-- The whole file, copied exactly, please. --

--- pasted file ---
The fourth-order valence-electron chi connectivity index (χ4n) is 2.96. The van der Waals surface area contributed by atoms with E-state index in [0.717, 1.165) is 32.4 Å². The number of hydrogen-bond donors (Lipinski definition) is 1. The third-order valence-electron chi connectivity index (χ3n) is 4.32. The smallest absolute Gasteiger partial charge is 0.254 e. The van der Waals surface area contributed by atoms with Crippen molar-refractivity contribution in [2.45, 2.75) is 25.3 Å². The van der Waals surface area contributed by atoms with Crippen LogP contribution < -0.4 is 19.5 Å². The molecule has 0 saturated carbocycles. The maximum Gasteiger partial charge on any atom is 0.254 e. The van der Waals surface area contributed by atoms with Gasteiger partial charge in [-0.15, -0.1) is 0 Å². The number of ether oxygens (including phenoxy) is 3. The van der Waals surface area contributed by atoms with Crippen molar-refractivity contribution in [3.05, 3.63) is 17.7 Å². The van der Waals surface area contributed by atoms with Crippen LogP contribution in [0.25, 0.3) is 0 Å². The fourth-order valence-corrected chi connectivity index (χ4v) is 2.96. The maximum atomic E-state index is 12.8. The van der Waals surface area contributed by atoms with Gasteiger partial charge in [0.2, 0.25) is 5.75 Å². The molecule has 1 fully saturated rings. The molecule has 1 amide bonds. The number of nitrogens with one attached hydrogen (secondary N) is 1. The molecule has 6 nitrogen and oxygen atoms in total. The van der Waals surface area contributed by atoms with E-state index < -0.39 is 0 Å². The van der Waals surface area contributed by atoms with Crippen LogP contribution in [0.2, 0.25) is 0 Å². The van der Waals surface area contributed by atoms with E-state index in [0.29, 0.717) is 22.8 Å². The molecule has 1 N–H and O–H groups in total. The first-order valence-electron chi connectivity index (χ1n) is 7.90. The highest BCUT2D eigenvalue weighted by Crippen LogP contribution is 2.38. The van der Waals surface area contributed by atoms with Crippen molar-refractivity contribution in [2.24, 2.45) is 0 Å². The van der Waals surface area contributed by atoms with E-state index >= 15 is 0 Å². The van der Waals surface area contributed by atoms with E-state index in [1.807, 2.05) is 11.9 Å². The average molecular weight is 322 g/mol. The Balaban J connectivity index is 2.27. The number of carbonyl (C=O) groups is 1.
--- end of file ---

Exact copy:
The fourth-order valence-electron chi connectivity index (χ4n) is 2.96. The van der Waals surface area contributed by atoms with E-state index in [0.717, 1.165) is 32.4 Å². The number of hydrogen-bond donors (Lipinski definition) is 1. The third-order valence-electron chi connectivity index (χ3n) is 4.32. The smallest absolute Gasteiger partial charge is 0.254 e. The van der Waals surface area contributed by atoms with Crippen molar-refractivity contribution in [2.45, 2.75) is 25.3 Å². The van der Waals surface area contributed by atoms with Crippen LogP contribution < -0.4 is 19.5 Å². The molecule has 0 saturated carbocycles. The maximum Gasteiger partial charge on any atom is 0.254 e. The van der Waals surface area contributed by atoms with Gasteiger partial charge in [-0.15, -0.1) is 0 Å². The number of ether oxygens (including phenoxy) is 3. The van der Waals surface area contributed by atoms with Crippen molar-refractivity contribution in [3.05, 3.63) is 17.7 Å². The van der Waals surface area contributed by atoms with Crippen LogP contribution in [0.25, 0.3) is 0 Å². The fourth-order valence-corrected chi connectivity index (χ4v) is 2.96. The maximum atomic E-state index is 12.8. The van der Waals surface area contributed by atoms with Gasteiger partial charge in [0.2, 0.25) is 5.75 Å². The molecule has 1 fully saturated rings. The molecule has 1 amide bonds. The number of nitrogens with one attached hydrogen (secondary N) is 1. The molecule has 6 nitrogen and oxygen atoms in total. The van der Waals surface area contributed by atoms with E-state index < -0.39 is 0 Å². The van der Waals surface area contributed by atoms with Crippen LogP contribution in [0.2, 0.25) is 0 Å². The van der Waals surface area contributed by atoms with E-state index in [0.29, 0.717) is 22.8 Å². The molecule has 1 N–H and O–H groups in total. The first-order valence-electron chi connectivity index (χ1n) is 7.90. The highest BCUT2D eigenvalue weighted by Crippen LogP contribution is 2.38. The van der Waals surface area contributed by atoms with Crippen molar-refractivity contribution in [2.24, 2.45) is 0 Å². The van der Waals surface area contributed by atoms with E-state index >= 15 is 0 Å². The van der Waals surface area contributed by atoms with E-state index in [1.807, 2.05) is 11.9 Å². The average molecular weight is 322 g/mol. The Balaban J connectivity index is 2.27. The number of carbonyl (C=O) groups is 1.